BRUSSELS/MADRID (Reuters) – Catalonia’s ousted leader Carles Puigdemont on Tuesday accepted the snap election called by Spain’s central government when it took control of the region to block its push for independence.
Puigdemont, speaking at a news conference in Brussels, also said he was not seeking asylum in Belgium after Spain’s state prosecutor recommended charges for rebellion and sedition be brought against him. He would return to Catalonia when given “guarantees” by the Spanish government, he said.
Puigdemont’s announcement that he would accept the regional election on Dec. 21 signalled that the Madrid government had for now at least gained the upper hand in the protracted struggle over Catalonia, a wealthy northeastern region that already had considerable autonomy.
Resistance to Madrid’s imposition of direct control on Catalonia failed to materialise at the start of the week and the secessionist leadership is in disarray.
Spain’s Constitutional Court on Tuesday blocked the unilateral declaration of independence made by the regional parliament on Friday – a largely symbolic move that gained no traction and led to the assembly’s dismissal by Prime Minister Mariano Rajoy less than an hour after it was made.
“I ask the Catalan people to prepare for a long road. Democracy will be the foundation of our victory,” Puigdemont said in Brussels, where he showed up after dropping out of sight over the weekend.
The Spanish government has said Puigdemont was welcome to take his chances and stand in the election, called by Rajoy as a way to resolve the stand-off.
Rajoy, who has taken an uncompromising stance throughout the battle of wills over Catalonia, is gambling on anti-independence parties taking power in the regional parliament and putting the brakes on the independence drive. Puigdemont will hope a strong showing for the independence camp will reboot the secessionists after a tumultuous several weeks.
Although Puigdemont did not say when he would return to Spain and denied he was fleeing from justice, he could be called to testify before the court on the rebellion and sedition charges as soon as the end of the week.
The Supreme Court also began processing rebellion charges against Catalan parliament speaker Carme Forcadell and senior leaders on Tuesday.
The political crisis, Spain’s gravest since the return of democracy in the late 1970s, was triggered by an unofficial independence referendum held in Catalonia on Oct. 1.
Though it was declared illegal by Spanish courts and less than half Catalonia’s eligible voters took part, the pro-secessionist regional government said the vote gave it a mandate for independence.
European nations including Britain, Germany and France have backed Rajoy and rejected an independent Catalan state, although some have called for dialogue between the opposing sides.
Puigdemont, Vice President Oriol Junqueras and other Catalan leaders had said previously they would not accept their dismissal. But their respective parties, PdeCat and Esquerra Republicana de Catalunya, said on Monday they would take part in the election, a tacit acceptance of direct rule from Madrid.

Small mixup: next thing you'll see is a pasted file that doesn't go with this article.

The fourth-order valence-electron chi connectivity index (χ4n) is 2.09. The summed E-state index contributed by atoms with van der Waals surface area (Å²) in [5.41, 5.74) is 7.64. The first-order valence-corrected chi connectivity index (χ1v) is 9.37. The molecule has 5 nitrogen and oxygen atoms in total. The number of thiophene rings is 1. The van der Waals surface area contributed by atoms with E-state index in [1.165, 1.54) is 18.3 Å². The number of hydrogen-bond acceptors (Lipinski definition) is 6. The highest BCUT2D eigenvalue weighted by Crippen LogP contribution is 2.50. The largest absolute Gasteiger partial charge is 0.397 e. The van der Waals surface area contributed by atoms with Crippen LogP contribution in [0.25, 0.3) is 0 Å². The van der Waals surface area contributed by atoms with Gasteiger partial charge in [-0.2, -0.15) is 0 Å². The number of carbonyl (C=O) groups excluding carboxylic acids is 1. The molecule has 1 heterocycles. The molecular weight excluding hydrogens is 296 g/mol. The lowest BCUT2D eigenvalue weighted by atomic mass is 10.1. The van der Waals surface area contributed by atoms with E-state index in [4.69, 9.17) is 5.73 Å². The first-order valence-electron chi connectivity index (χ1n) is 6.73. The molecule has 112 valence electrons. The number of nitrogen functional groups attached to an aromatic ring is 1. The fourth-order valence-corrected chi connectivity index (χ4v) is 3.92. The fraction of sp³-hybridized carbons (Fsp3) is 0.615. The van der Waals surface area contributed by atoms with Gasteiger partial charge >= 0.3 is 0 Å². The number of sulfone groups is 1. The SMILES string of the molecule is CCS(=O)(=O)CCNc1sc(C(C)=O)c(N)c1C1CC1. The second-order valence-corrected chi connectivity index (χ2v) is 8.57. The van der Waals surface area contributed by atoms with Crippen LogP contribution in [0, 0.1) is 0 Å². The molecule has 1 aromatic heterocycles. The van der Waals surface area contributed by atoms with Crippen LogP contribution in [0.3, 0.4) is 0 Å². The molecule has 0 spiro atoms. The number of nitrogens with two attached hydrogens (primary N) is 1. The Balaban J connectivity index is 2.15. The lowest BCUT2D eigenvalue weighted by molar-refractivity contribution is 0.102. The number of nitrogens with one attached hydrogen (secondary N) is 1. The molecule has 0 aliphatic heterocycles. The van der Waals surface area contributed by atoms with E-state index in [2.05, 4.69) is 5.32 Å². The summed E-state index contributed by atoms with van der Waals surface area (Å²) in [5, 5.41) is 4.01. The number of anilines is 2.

The struggle has divided Catalonia itself and caused deep resentment across the rest of Spain, although separatist sentiment persists in the Basque Country and some other areas.
Two opinion polls showed support for independence may have started to wane. A Sigma Dos survey published in El Mundo showed 33.5 percent of Catalans were in favour of independence, while a Metroscopia poll published by El Pais put that number at 29 percent. That compared with 41.1 percent in July, according to an official survey carried out by the Catalan government.
Opponents of secession say a majority of Catalans want to remain part of Spain and did not take part in the referendum.
Despite his dash to the European Union’s power centre, Puigdemont’s hopes of engaging the bloc in his cause seem dim. Member states lined up after Friday’s independence declaration to assert their support for Madrid. EU institutions in Brussels say they will deal only with Madrid and that the dispute remains an internal matter.
“Our position remains unchanged,” EU Commission spokeswoman Mina Andreeva said in Brussels on Tuesday.
But some analysts say the dispute is not going to disappear anytime soon despite the present state of play.
“Spain is heading for a period of disruption, and like the UK and Brexit, having its policy agenda dominated by one political issue while other key challenges fade into the background,” said Raj Badiani, an economist at IHS Markit in London.
“A more tangible impact from the crisis could evolve from early 2018, with the uncertainty set to build as Catalans push harder for a legally binding referendum.”
The government’s move to impose direct rule received the backing of several influential Catalan business lobbies, which called on firms to stay in the region. The chaos has prompted an exodus of businesses from Catalonia, which contributes about a fifth of Spain’s economy, the fourth-largest in the euro zone.
Spain’s IBEX fell slightly as Puigdemont began speaking in Brussels but then rose again.
Some people in Barcelona displayed exasperation at the imbroglio.
“It’s a farcical and completely ridiculous situation,” said Ernesto Hernandez Busto, a 42-year-old editor. “This extreme nationalism, this separatism, has taken Catalonia to the most absurd situation and the worst inconvenience we have had in the last 40 years.”
Additional reporting by Paul Day and Sonya Dowsett in Madrid, Lucasta Bath and Clement Rossignol in Belgium, Writing by Angus MacSwan,; Editing by Janet Lawrence